KHALID: Miles, one sort of related question I have is that so much of the foreign interference in the U.S. election in 2016 was tied to these social media accounts that seemed to be, like, fanning the culture war flames. And I am curious just given, obviously, the current, like, cultural moment that we're living in if there's been any indication that we're having a repeat of any of that type of behavior.
PARKS: Yeah. I mean, there's been indications that - the disclosures in that - on that front have come mostly from the social media companies themselves who've said they have been taking down some accounts. And they have seen accounts tied to Russia. The experts I talk to at this point are really worried less about the actors who are creating content in different countries and pushing it in American social media world and actually are really worried now about how much organic misinformation is being posted on social media by domestic actors. And, you know, there are definitely efforts out there for people like the Internet Research Agency to basically kind of further amplify these divisions. But in general, I think the general consensus is that the level of conversation, the polarization in this country is already in such a difficult place that they don't necessarily have to jump in and do as much work as they did four years ago.
KHALID: God. That's a little depressing, reality.
KEITH: We're doing all the work for them. This isn't going to be the end of this conversation, that's for darn sure. But we're going to take a quick break right now. And when we come back, it's time for Can't Let It Go, where hopefully we'll actually get to have some fun.
(SOUNDBITE OF MUSIC)
KEITH: And we are back. And it's time for our favorite part of the show, definitely my favorite part of the show, where we talk about the things that we cannot stop thinking about, politics or otherwise. Asma, what can't you let go of?
KHALID: OK. So this was actually, I feel, a couple of weeks ago. But I can't let it go because it's just - it's fun and I feel like there haven't been actually that many moments of joy lately. So do you all remember Brandy and Monica? I feel like this is very dated to my junior high school years of music life listening. But you guys know Brandy, right? Monica? R&B listeners? "The Boy Is Mine."
PARKS: Yes. I definitely - I mean, again, it's like before I was like a cognizant music listener, I have to admit. I'm, like, admitting my youth here. But yes, I am very familiar.
KHALID: Perhaps you were a young lad then.
KEITH: I think I am, like, ever so slightly older than you, Asma.
KEITH: And that, like, that gap puts this in a bit of a black hole for me. But that's OK.
PARKS: We're all living in this weird age gap where we all had very, very different teen years.
KEITH: I'm going to - I'm following along with you anyway. Here we go.
KHALID: OK. Brandy and Monica had this epic song - I think it was like in seventh or eighth grade - called "The Boy Is Mine," two classic R&B singers. And they got together on this platform called Verzuz. And they basically had this music battle the other night.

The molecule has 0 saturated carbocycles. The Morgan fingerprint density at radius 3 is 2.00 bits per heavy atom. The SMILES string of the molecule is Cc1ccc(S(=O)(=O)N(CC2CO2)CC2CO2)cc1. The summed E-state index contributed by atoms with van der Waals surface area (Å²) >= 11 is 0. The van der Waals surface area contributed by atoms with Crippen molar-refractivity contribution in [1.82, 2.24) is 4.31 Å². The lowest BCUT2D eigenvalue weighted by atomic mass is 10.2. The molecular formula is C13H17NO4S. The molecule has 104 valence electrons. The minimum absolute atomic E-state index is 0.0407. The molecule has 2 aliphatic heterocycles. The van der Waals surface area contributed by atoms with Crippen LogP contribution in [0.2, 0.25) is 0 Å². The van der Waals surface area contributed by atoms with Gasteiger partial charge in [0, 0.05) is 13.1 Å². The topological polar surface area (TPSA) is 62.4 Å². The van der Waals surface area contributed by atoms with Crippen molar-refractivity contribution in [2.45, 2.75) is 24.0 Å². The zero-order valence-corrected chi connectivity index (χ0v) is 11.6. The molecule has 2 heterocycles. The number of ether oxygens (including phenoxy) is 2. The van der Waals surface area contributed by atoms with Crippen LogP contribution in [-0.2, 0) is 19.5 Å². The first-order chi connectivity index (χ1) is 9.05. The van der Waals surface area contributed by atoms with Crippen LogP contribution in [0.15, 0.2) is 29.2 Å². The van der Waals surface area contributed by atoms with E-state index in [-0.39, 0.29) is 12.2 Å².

(SOUNDBITE OF ARCHIVED RECORDING)
BRANDY AND MONICA: (Singing) You need to give it up. Had about enough.
KHALID: Long story short, it was amazing. You heard, like, all their classic hits. If you ever liked '90s R&B, I highly recommend you check it out. But also, what was interesting is that Kamala Harris, running mate to Joe Biden, made this cameo appearance to encourage people to vote.
(SOUNDBITE OF ARCHIVED RECORDING)
KAMALA HARRIS: You both used your voice in such a powerful way. And an extension of our voices is our vote.
KHALID: And it struck me as just this, like, really weird moment where so many people are hanging out in their homes - like we have been for months - tuning in to, like, social media platforms like this. And the Biden campaign keeps talking about the fact that they are trying to reach people in these unusual ways. And, you know, they're not knocking on doors. They're not doing all these things that you'd normally see in a campaign.
And so she went, you know, essentially there to, like, talk about how much of a fan she was of Brandy and Monica and then made this pitch to vote, which is like the classic pitch we keep hearing from Democrats, which is like, remember to vote. Remember to vote. And they're not knocking on doors. You know, they're not holding massive rallies. They're not doing all the things that a normal campaign, you would assume, would be doing and all the things that Donald Trump's campaign is doing.
And I don't know. It just made me think a lot about like, is this actually strategy that's going to work? Is it really going to get people out to vote When you see Kamala Harris pop into this video for a couple of minutes telling people to vote? Or does it just slide right by you?
KEITH: You know, if this works, if they are able to pull off a ground game without the ground part of it, then does that change campaigning forever? Like, does the pandemic change the way candidates campaign or not? Because the, you know, the so-called ground game, the doorknocking is such a big part traditionally of politics, particularly of democratic politics.